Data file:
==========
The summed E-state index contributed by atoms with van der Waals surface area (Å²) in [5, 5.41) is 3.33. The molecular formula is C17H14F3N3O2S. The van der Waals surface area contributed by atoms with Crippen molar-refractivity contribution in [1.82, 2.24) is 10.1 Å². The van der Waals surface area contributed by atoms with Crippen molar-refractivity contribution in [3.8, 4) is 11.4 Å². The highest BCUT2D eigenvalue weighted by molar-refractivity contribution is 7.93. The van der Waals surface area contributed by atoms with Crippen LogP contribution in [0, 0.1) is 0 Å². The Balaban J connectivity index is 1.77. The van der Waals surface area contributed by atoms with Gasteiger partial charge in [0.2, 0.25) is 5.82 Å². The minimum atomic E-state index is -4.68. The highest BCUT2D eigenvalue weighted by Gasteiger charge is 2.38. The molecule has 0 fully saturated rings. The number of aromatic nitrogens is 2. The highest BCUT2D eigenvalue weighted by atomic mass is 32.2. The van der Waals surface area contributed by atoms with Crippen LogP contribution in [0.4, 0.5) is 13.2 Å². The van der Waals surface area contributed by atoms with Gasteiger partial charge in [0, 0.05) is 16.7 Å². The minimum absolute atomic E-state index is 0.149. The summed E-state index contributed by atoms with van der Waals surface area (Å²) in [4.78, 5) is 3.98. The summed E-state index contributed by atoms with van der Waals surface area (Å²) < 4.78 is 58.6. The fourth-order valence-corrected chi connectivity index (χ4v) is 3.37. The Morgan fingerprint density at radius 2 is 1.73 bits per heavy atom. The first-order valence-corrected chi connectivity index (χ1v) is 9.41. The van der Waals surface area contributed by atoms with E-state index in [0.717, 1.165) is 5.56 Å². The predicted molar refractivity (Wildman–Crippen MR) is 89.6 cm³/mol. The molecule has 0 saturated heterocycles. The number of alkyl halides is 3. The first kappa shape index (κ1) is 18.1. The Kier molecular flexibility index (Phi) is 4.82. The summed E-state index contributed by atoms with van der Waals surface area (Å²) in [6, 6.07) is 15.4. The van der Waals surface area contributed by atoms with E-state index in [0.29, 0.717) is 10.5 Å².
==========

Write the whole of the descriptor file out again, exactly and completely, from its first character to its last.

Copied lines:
The summed E-state index contributed by atoms with van der Waals surface area (Å²) in [5, 5.41) is 3.33. The molecular formula is C17H14F3N3O2S. The van der Waals surface area contributed by atoms with Crippen molar-refractivity contribution in [1.82, 2.24) is 10.1 Å². The van der Waals surface area contributed by atoms with Crippen molar-refractivity contribution in [3.8, 4) is 11.4 Å². The highest BCUT2D eigenvalue weighted by molar-refractivity contribution is 7.93. The van der Waals surface area contributed by atoms with Crippen LogP contribution in [0, 0.1) is 0 Å². The Balaban J connectivity index is 1.77. The van der Waals surface area contributed by atoms with Gasteiger partial charge in [0.2, 0.25) is 5.82 Å². The minimum atomic E-state index is -4.68. The highest BCUT2D eigenvalue weighted by Gasteiger charge is 2.38. The molecule has 0 fully saturated rings. The number of aromatic nitrogens is 2. The highest BCUT2D eigenvalue weighted by atomic mass is 32.2. The van der Waals surface area contributed by atoms with Crippen LogP contribution in [0.4, 0.5) is 13.2 Å². The van der Waals surface area contributed by atoms with Gasteiger partial charge in [0, 0.05) is 16.7 Å². The minimum absolute atomic E-state index is 0.149. The summed E-state index contributed by atoms with van der Waals surface area (Å²) in [4.78, 5) is 3.98. The summed E-state index contributed by atoms with van der Waals surface area (Å²) < 4.78 is 58.6. The fourth-order valence-corrected chi connectivity index (χ4v) is 3.37. The Morgan fingerprint density at radius 2 is 1.73 bits per heavy atom. The first-order valence-corrected chi connectivity index (χ1v) is 9.41. The van der Waals surface area contributed by atoms with E-state index in [0.717, 1.165) is 5.56 Å². The predicted molar refractivity (Wildman–Crippen MR) is 89.6 cm³/mol. The molecule has 0 saturated heterocycles. The number of alkyl halides is 3. The first kappa shape index (κ1) is 18.1. The Kier molecular flexibility index (Phi) is 4.82. The summed E-state index contributed by atoms with van der Waals surface area (Å²) in [6, 6.07) is 15.4. The van der Waals surface area contributed by atoms with E-state index in [0.29, 0.717) is 10.5 Å².